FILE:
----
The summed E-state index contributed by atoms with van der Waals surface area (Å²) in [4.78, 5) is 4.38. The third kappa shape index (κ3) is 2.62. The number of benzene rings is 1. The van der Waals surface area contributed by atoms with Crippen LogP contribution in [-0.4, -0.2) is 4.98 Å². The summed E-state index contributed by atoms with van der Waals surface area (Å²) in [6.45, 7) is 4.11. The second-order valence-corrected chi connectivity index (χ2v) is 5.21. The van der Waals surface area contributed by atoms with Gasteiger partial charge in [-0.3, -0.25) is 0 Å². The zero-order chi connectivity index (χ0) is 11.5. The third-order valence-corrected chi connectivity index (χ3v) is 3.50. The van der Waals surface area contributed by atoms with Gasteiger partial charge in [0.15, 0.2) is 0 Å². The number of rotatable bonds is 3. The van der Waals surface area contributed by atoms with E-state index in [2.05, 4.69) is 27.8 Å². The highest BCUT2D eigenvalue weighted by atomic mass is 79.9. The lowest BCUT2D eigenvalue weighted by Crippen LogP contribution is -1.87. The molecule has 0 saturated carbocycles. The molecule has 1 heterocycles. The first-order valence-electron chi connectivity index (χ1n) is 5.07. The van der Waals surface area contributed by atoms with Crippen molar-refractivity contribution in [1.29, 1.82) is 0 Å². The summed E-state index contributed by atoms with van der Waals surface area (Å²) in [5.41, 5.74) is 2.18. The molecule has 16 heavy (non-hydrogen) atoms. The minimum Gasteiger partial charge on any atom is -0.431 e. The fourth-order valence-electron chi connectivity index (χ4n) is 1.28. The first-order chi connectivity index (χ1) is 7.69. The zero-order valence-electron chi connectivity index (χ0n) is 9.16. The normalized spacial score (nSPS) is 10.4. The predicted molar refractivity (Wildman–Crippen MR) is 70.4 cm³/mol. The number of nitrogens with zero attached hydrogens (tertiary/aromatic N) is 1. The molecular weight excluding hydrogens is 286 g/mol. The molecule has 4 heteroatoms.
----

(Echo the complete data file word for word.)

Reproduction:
The summed E-state index contributed by atoms with van der Waals surface area (Å²) in [4.78, 5) is 4.38. The third kappa shape index (κ3) is 2.62. The number of benzene rings is 1. The van der Waals surface area contributed by atoms with Crippen LogP contribution in [-0.4, -0.2) is 4.98 Å². The summed E-state index contributed by atoms with van der Waals surface area (Å²) in [6.45, 7) is 4.11. The second-order valence-corrected chi connectivity index (χ2v) is 5.21. The van der Waals surface area contributed by atoms with Gasteiger partial charge in [-0.3, -0.25) is 0 Å². The zero-order chi connectivity index (χ0) is 11.5. The third-order valence-corrected chi connectivity index (χ3v) is 3.50. The van der Waals surface area contributed by atoms with Gasteiger partial charge in [0.15, 0.2) is 0 Å². The number of rotatable bonds is 3. The van der Waals surface area contributed by atoms with E-state index in [2.05, 4.69) is 27.8 Å². The highest BCUT2D eigenvalue weighted by atomic mass is 79.9. The lowest BCUT2D eigenvalue weighted by Crippen LogP contribution is -1.87. The molecule has 0 saturated carbocycles. The molecule has 1 heterocycles. The first-order valence-electron chi connectivity index (χ1n) is 5.07. The van der Waals surface area contributed by atoms with Crippen molar-refractivity contribution in [1.29, 1.82) is 0 Å². The summed E-state index contributed by atoms with van der Waals surface area (Å²) in [5.41, 5.74) is 2.18. The molecule has 16 heavy (non-hydrogen) atoms. The minimum Gasteiger partial charge on any atom is -0.431 e. The fourth-order valence-electron chi connectivity index (χ4n) is 1.28. The first-order chi connectivity index (χ1) is 7.69. The zero-order valence-electron chi connectivity index (χ0n) is 9.16. The normalized spacial score (nSPS) is 10.4. The predicted molar refractivity (Wildman–Crippen MR) is 70.4 cm³/mol. The number of nitrogens with zero attached hydrogens (tertiary/aromatic N) is 1. The molecular weight excluding hydrogens is 286 g/mol. The molecule has 4 heteroatoms.